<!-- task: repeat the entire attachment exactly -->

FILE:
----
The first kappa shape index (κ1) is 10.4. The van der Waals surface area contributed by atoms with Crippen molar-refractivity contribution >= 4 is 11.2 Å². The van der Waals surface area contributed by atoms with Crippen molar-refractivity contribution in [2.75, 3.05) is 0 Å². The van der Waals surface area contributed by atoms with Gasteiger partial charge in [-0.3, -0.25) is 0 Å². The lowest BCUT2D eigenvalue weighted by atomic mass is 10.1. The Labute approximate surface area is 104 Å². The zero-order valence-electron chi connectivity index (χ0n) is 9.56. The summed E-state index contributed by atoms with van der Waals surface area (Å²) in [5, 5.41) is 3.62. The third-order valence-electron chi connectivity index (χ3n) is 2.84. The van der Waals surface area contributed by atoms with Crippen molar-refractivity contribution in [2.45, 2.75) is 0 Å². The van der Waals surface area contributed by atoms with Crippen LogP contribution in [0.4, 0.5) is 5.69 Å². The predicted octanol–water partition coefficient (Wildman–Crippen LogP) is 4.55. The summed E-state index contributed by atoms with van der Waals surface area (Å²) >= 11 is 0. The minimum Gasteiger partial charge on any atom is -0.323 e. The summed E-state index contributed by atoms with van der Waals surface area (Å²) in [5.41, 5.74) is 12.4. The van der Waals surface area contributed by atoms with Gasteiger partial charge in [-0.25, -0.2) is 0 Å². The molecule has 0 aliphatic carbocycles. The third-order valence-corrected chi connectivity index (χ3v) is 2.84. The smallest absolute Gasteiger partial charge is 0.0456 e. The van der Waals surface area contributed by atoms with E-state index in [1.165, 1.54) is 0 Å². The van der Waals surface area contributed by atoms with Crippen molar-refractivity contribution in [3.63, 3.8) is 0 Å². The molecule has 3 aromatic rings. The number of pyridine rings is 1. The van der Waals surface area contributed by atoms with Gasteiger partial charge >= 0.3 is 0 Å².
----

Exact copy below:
The first kappa shape index (κ1) is 10.4. The van der Waals surface area contributed by atoms with Crippen molar-refractivity contribution >= 4 is 11.2 Å². The van der Waals surface area contributed by atoms with Crippen molar-refractivity contribution in [2.75, 3.05) is 0 Å². The van der Waals surface area contributed by atoms with Gasteiger partial charge in [-0.3, -0.25) is 0 Å². The lowest BCUT2D eigenvalue weighted by atomic mass is 10.1. The Labute approximate surface area is 104 Å². The zero-order valence-electron chi connectivity index (χ0n) is 9.56. The summed E-state index contributed by atoms with van der Waals surface area (Å²) in [5, 5.41) is 3.62. The third-order valence-electron chi connectivity index (χ3n) is 2.84. The van der Waals surface area contributed by atoms with Crippen molar-refractivity contribution in [2.45, 2.75) is 0 Å². The van der Waals surface area contributed by atoms with Crippen LogP contribution in [0.4, 0.5) is 5.69 Å². The predicted octanol–water partition coefficient (Wildman–Crippen LogP) is 4.55. The summed E-state index contributed by atoms with van der Waals surface area (Å²) >= 11 is 0. The minimum Gasteiger partial charge on any atom is -0.323 e. The summed E-state index contributed by atoms with van der Waals surface area (Å²) in [5.41, 5.74) is 12.4. The van der Waals surface area contributed by atoms with Gasteiger partial charge in [-0.25, -0.2) is 0 Å². The molecule has 0 aliphatic carbocycles. The third-order valence-corrected chi connectivity index (χ3v) is 2.84. The smallest absolute Gasteiger partial charge is 0.0456 e. The van der Waals surface area contributed by atoms with E-state index in [1.165, 1.54) is 0 Å². The van der Waals surface area contributed by atoms with Crippen molar-refractivity contribution in [3.63, 3.8) is 0 Å². The molecule has 3 aromatic rings. The number of pyridine rings is 1. The van der Waals surface area contributed by atoms with Gasteiger partial charge >= 0.3 is 0 Å².